The Mercedes-Benz CLK GTR (W297) is a sports car and race car produced by Mercedes-AMG, the performance and motorsports arm of Mercedes-Benz. Intended for racing in the new FIA GT Championship series in 1997, the CLK GTR was designed primarily as a race car, with the road cars necessary in order to meet homologation standards being secondary in the car's design. Thus the limited production of road-going cars are considered racing cars for the road.
After competing successfully in 1997, the race car was modified in 1998 for the 24 Hours of Le Mans and renamed the CLK LM. Following the construction of the CLK LM and the CLK GTR road cars, the project would end in 1999 by being replaced by the Mercedes-Benz CLR Le Mans prototype.
As the Deutsche Tourenwagen Meisterschaft/International Touring Car Championship had folded in late 1996, with both remaining competitors Opel and Alfa Romeo leaving due to the high costs of their 4WD designs, Mercedes-Benz had no top series to compete in. With the success of the BPR Global GT Series leading to the FIA taking over and turning it into an international series known as the FIA GT Championship, Mercedes-Benz saw an opportunity to go against manufacturers like Porsche and Ferrari.
Following the design that Porsche had laid out with their 911 homologation special, the GT1, Mercedes-AMG was tasked by Mercedes-Benz with creating an extreme racing car that still maintained some elements of a normal street legal car. AMG's designers and engineers designed and developed a car which shared some design elements with the Mercedes-Benz CLK, yet had all the standard features of a racing car underneath. A Mercedes-Benz M120 V12 engine would be at the heart of the car, mounted behind the cockpit. The bodywork would be made entirely of carbon fibre, and would have many aerodynamic design elements and cooling vents in order to survive on the race track.
To test the CLK GTR before the actual cars were built, Mercedes-AMG actually took an unusual measure. Through secrecy, Mercedes-AMG was able to purchase a disused McLaren F1 GTR, the defending BPR GT series champion, from Larbre Compétition. This purchase first allowed Mercedes-AMG to see the kind of lap times that their competitors could run, to serve as a measurement of the CLK GTR's abilities. However, more importantly, Mercedes-AMG set about modifying this F1 GTR by attaching bodywork that was meant to be implemented on the CLK GTR. Mercedes-Benz also used their own LS600 6.0-litre V12 engine in place of the BMW V12 unit. This allowed Mercedes-AMG to be able to perfect the aerodynamics of the car before it had even been built.
Upon completion of the first two prototypes in a mere 128 days after the initial drawings had been made, the CLK GTR was entered into the 1997 FIA GT Championship season, debuting at the season-opener at one of Mercedes-Benz's home tracks, the Hockenheimring. Unfortunately the new cars were not able to shine, as brake problems eliminated one car after five laps, and the other finished over 20 laps behind the winning McLaren. However, by the next round at Silverstone, the CLK GTR began to show its pace, finishing less than a second behind the winning McLaren. By the fourth round, returning to Germany for the Nürburgring, a third CLK GTR was added to the team. In this race, Mercedes-Benz successfully outperformed the fleet of McLarens, taking first and second places. The team would finish out the season with five more wins, at A1-Ring, Suzuka, Donington, Sebring, and Laguna Seca, allowing them to secure the team championship as well as the drivers championship for Bernd Schneider.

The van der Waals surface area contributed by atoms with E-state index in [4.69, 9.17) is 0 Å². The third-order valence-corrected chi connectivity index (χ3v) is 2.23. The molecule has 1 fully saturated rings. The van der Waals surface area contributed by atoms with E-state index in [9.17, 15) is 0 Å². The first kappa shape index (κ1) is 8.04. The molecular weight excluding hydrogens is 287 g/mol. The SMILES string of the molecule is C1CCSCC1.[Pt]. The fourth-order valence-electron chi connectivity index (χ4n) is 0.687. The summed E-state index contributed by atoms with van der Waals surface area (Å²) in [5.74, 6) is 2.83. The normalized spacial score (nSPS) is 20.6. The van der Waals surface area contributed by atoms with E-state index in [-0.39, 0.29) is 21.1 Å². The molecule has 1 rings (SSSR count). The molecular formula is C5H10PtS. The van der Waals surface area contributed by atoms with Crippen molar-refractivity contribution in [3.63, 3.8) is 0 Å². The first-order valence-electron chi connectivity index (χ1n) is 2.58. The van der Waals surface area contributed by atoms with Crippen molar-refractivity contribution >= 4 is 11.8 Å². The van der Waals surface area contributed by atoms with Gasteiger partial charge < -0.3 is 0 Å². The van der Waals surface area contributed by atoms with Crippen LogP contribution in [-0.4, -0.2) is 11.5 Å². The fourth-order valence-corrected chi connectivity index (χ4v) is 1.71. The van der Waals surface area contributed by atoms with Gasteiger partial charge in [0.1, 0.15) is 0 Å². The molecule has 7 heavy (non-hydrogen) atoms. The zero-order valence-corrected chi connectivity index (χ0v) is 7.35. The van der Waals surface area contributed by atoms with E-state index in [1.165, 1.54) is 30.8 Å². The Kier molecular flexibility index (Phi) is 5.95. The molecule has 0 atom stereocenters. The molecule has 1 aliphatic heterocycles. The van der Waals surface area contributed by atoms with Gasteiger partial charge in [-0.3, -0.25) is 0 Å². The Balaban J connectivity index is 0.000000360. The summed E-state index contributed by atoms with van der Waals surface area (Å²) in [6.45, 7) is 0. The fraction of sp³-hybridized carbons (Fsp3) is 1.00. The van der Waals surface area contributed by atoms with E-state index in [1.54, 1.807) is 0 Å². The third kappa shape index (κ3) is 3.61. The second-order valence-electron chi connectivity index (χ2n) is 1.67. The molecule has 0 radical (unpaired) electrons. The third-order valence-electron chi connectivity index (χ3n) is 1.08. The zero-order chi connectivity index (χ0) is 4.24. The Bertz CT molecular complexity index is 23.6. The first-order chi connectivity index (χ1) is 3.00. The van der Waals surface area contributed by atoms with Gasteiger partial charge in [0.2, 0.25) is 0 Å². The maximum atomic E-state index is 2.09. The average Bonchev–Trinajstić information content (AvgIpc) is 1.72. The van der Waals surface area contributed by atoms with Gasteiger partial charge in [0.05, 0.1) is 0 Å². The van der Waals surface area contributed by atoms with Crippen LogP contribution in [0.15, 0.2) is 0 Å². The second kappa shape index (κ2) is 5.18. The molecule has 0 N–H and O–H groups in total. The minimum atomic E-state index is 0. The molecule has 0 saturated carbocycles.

Mercedes-Benz would use the CLK GTR for the first two rounds of the 1998 season before switching to the CLK LM. However privateer team Persson Motorsport would campaign two CLK GTRs throughout the entire season, taking a best finish of second at Oschersleben before finishing the year third in the teams championship.
Initially the CLK-GTR's V12 engine generated a power output of approximately 608 PS (447 kW; 600 hp) and 538 lb⋅ft (729 N⋅m) of torque.
After conquering the FIA GT Championship, Mercedes-Benz set its sights on competing at the 24 Hours of Le Mans in 1998 after their departure in 1991. However, Le Mans presented a different challenge from what was offered in the FIA GT, in that the race distances were nearly one tenth the distance covered at Le Mans. Therefore, Mercedes-AMG set about to modify the CLK GTR in order to meet the new demands required at Le Mans.
First and foremost, Mercedes-AMG decided that the M120 V12 would not be up to the task of running for 24 hours. Instead, they decided to use the M119 HL V8 engine from Sauber C9/Sauber C11 which raced in the late 1980s and early 1990s, as Mercedes-AMG felt that the M119HL would have better reliability at speeds while still providing the same amount of power output as the M120 due to air restrictor regulations. The turbochargers were removed and other revised components were added in order to achieve high rpm. The modified engine was designated as GT108 B.
Satisfied with the engine, Mercedes-AMG also set about altering the bodywork to better cope with the high speeds achieved at Le Mans. The nose was lowered and the large front brake cooling ducts on the sides of the nose were removed and replaced by a single, large opening in the front of the car. The roof of the car was also lowered and a new engine air intake was designed for better engine cooling along with various other mechanical modifications. This new car would come to be known as the CLK LM, with the LM designation standing for Le Mans.
Debuting at the 1998 season of Le Mans, the two CLK LMs entered were immediately quick. The two car team took the pole, ahead of custom built open cockpit Le Mans prototypes. However, Mercedes-AMG's belief of the M119LH engine's reliability and capability was proven wrong as both cars suffered engine failures within the first few hours of the race, leaving Mercedes-Benz dejected.